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|Denomination||Church of Scotland|
|Presbytery||Kincardine & Deeside|
|Minister(s)||The Revd Kenneth Mackenzie|
Crathie Kirk is a small Church of Scotland parish church in the Scottish village of Crathie, best known for being the regular place of worship of the British Royal Family when they are holidaying at nearby Balmoral Castle.
Crathie Kirk is now united with neighbouring Braemar to form a single parish with two places of worship. Eventually this parish will be further enlarged to include Glenmuick (Ballater). The minister (since 2005) is the Reverend Kenneth Mackenzie. Mackenzie was previously minister of the Church of Scotland congregation in Budapest, Hungary (1999–2005).
Crathie has been a place of Christian worship since the 9th century when a church was founded on the banks of the River Dee by Saint Manire (Bishop of Aberdeenshire and Banff and a follower of Saint Columba, the pioneer of Christianity in Scotland). It is traditionally held that Manire baptised Pictish converts in a pool of the Dee east of the modern village of Crathie. A single standing stone at Rinabaich is all that remains of Manire's church (where Manire himself is reputedly buried).
Subsequent places of worship were situated further west, near the location of present day Crathie village. The ruins of a 13th-century church, dedicated to Saint Manire, stand on the riverbank south of the current structure.
A later church was built at the current site in 1804. Queen Victoria worshipped there from 1848, and every British monarch since has worshipped at Crathie Kirk. Victoria laid the foundation stone for a new, much larger, church in 1893. Queen Victoria's decision to worship at the Crathie Kirk initially caused a scandal, particularly when it was discovered that she had received communion there, because she was head of the Church of England. Victoria asserted that as Queen of Scotland, she was also entitled to worship in a Scottish church, and further, Crathie is the closest church to Balmoral Castle.
Her Royal Highness Anne, Princess Royal Anne married Timothy Laurence, then a commander in the Royal Navy, at Crathie Kirk, on 12 December 1992. The couple chose to marry in Scotland as the Church of England does not routinely allow divorced persons whose former spouses are still living to remarry in its churches, while the Church of Scotland does under certain circumstances.
The British Royal Family attended the Sunday Service at this Church right after the death of Diana, Princess of Wales on the morning of 31 August 1997. The world had the eyes on this Church at that morning as the Royals went to attend the religious service.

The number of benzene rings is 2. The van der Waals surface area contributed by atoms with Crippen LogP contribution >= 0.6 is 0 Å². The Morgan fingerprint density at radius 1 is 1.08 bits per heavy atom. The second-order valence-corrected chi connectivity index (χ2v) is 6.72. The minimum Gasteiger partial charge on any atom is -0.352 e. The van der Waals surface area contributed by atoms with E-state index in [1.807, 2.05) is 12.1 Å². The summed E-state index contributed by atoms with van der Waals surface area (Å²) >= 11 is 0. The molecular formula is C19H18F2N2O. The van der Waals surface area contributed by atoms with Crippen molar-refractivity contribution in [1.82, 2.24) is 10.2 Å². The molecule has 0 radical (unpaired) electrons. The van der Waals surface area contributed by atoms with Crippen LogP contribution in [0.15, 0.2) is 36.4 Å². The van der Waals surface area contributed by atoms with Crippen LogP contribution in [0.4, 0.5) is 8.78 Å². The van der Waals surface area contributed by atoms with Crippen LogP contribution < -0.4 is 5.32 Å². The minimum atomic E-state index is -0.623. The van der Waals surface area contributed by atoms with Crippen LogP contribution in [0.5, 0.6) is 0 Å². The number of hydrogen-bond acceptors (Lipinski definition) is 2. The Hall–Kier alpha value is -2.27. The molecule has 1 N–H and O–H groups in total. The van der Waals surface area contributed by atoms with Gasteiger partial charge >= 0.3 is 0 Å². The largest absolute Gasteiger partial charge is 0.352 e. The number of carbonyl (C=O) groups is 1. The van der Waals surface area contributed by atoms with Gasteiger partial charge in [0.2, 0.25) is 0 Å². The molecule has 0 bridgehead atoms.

The walls are built of local granite and the roof made of Scots Pine. Building materials were donated by the surrounding estates, and £5000 raised from the local population to fund construction. The church, built in the fashionable Gothic revival style by Elgin architect A. Marshall Mackenzie, was completed in 1895. The kirk's south transept is reserved for royal use. The north transept contains pews belonging to the Farquharson family, Lairds of Invercauld and owners of Braemar Castle and to the Gordon family, Lairds of Abergeldie and owners of nearby Abergeldie Castle.
- Queen Victoria donated two stained glass windows which commemorate author and social reformer Reverend Norman MacLeod, and endowed the kirk's Father Willis organ.
- Victoria's highland servant John Brown is buried in the churchyard.
- Princess Beatrice donated four bells which continue to hang in the belltower.
- Edward VII donated two marble medallions commemorating his brother Alfred, Duke of Saxe-Coburg and Gotha and sister Victoria, Princess Royal and Empress Frederick.
- Edward's son George V donated a communion table dedicated to the memory of his father. This was made from white marble quarried on the island of Iona, the site of Columba's monastery.
- Elizabeth II donated a Bible decorated with the royal crest.
- The Princess Royal married her second husband Timothy Laurence at Crathie Kirk, since she was a divorced person, and, at the time, was not permitted to marry in the Church of England.
- 1563 - Sir Laurence Coutts
- 1567 - Richard Christison
- 1574 - John Wilson
- 1576-85 - Archibald Wilson
- 1590-1608 - David Sanderson
- 1626-63 - Alexander Ferries (Ferguson) M.A.
- 1669-99 - William Robertson M.A.
- 1700-14 - Adam Ferguson M.A.
- 1715-48 - John McInnes M.A.
- 1784-88 - James Wilson M.A.
- 1789-1822 - Charles McHardy M.A.
- 1822-40 - Alexander McFarlane
- 1840-66 - Archibald Anderson M.A.
- 1867-73 - Malcolm Campbell Taylor M.A.
- 1874-96 - Archibald Alexander Cambell D.D.
- 1897-1918 - Samuel James Ramsay Sibbald M.V.O., D.D
- 1919-41 - John Stirton C.V.O., D.D.
- 1937-63 - John Lamb C.V.O., D.D.
- 1964-71 - Ronald Henderson Gunn Budge M.V.O., M.A.
- 1972-77 - Thomas James Trail Nichol M.V.O., M.B.E., M.C., M.A., D.D.
- 1779- - James Alexander Keith Angus T.D., M.A.
- Alan Michie, God Save The Queen at p. ____
- BBC Religions - Divorce in Christianity
- Visit Dunkeld's page on Crathie
- Information on the history of the Crathie parish
- Details of the church, its construction, and surroundings[dead link]
- Information on early Christian sites in Scotland, including Crathie
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